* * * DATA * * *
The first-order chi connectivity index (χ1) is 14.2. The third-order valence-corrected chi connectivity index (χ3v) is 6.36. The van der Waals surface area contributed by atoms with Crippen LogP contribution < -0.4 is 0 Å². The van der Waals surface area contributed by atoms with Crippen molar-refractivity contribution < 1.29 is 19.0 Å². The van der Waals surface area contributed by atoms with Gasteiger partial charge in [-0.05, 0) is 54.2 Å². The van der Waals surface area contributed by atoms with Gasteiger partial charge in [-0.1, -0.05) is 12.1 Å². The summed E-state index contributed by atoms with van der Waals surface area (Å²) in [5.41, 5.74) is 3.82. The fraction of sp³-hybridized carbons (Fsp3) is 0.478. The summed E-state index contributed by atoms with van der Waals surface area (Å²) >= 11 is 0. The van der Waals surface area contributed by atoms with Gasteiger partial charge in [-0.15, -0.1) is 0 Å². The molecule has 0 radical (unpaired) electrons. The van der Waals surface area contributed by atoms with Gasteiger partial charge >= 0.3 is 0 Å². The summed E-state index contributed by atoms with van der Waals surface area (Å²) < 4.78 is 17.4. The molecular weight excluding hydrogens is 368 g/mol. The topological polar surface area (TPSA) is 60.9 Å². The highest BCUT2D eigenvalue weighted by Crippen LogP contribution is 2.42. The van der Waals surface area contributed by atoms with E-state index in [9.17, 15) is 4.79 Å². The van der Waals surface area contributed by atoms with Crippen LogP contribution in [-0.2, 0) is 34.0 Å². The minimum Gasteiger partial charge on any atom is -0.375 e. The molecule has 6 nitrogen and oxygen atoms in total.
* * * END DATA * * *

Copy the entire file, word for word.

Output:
The first-order chi connectivity index (χ1) is 14.2. The third-order valence-corrected chi connectivity index (χ3v) is 6.36. The van der Waals surface area contributed by atoms with Crippen LogP contribution < -0.4 is 0 Å². The van der Waals surface area contributed by atoms with Crippen molar-refractivity contribution < 1.29 is 19.0 Å². The van der Waals surface area contributed by atoms with Gasteiger partial charge in [-0.05, 0) is 54.2 Å². The van der Waals surface area contributed by atoms with Gasteiger partial charge in [-0.1, -0.05) is 12.1 Å². The summed E-state index contributed by atoms with van der Waals surface area (Å²) in [5.41, 5.74) is 3.82. The fraction of sp³-hybridized carbons (Fsp3) is 0.478. The summed E-state index contributed by atoms with van der Waals surface area (Å²) >= 11 is 0. The van der Waals surface area contributed by atoms with Gasteiger partial charge in [-0.15, -0.1) is 0 Å². The molecule has 0 radical (unpaired) electrons. The van der Waals surface area contributed by atoms with Gasteiger partial charge >= 0.3 is 0 Å². The summed E-state index contributed by atoms with van der Waals surface area (Å²) < 4.78 is 17.4. The molecular weight excluding hydrogens is 368 g/mol. The topological polar surface area (TPSA) is 60.9 Å². The highest BCUT2D eigenvalue weighted by Crippen LogP contribution is 2.42. The van der Waals surface area contributed by atoms with E-state index in [9.17, 15) is 4.79 Å². The van der Waals surface area contributed by atoms with Crippen LogP contribution in [-0.2, 0) is 34.0 Å². The minimum Gasteiger partial charge on any atom is -0.375 e. The molecule has 6 nitrogen and oxygen atoms in total.